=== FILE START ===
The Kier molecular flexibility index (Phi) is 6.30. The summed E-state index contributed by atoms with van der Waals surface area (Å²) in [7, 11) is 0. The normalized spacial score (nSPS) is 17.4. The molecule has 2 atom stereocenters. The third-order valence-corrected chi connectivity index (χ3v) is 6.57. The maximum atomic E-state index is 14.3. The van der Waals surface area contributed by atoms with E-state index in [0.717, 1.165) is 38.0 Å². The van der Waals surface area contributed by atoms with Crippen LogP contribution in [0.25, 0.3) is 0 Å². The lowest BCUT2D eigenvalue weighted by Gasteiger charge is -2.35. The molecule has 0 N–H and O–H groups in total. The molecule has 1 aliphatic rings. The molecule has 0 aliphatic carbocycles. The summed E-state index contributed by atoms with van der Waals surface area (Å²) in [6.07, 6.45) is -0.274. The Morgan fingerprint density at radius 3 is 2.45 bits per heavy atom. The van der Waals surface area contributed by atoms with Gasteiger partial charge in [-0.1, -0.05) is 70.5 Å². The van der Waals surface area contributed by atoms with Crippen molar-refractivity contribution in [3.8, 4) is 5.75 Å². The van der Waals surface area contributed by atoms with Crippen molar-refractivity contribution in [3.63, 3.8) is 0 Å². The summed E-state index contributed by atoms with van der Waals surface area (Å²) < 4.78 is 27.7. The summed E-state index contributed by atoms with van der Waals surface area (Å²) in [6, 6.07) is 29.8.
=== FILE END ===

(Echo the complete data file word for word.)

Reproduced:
The Kier molecular flexibility index (Phi) is 6.30. The summed E-state index contributed by atoms with van der Waals surface area (Å²) in [7, 11) is 0. The normalized spacial score (nSPS) is 17.4. The molecule has 2 atom stereocenters. The third-order valence-corrected chi connectivity index (χ3v) is 6.57. The maximum atomic E-state index is 14.3. The van der Waals surface area contributed by atoms with E-state index in [0.717, 1.165) is 38.0 Å². The van der Waals surface area contributed by atoms with Crippen LogP contribution in [0.25, 0.3) is 0 Å². The lowest BCUT2D eigenvalue weighted by Gasteiger charge is -2.35. The molecule has 0 N–H and O–H groups in total. The molecule has 1 aliphatic rings. The molecule has 0 aliphatic carbocycles. The summed E-state index contributed by atoms with van der Waals surface area (Å²) in [6.07, 6.45) is -0.274. The Morgan fingerprint density at radius 3 is 2.45 bits per heavy atom. The van der Waals surface area contributed by atoms with Gasteiger partial charge in [-0.1, -0.05) is 70.5 Å². The van der Waals surface area contributed by atoms with Crippen molar-refractivity contribution in [3.8, 4) is 5.75 Å². The van der Waals surface area contributed by atoms with Crippen molar-refractivity contribution in [3.63, 3.8) is 0 Å². The summed E-state index contributed by atoms with van der Waals surface area (Å²) < 4.78 is 27.7. The summed E-state index contributed by atoms with van der Waals surface area (Å²) in [6, 6.07) is 29.8.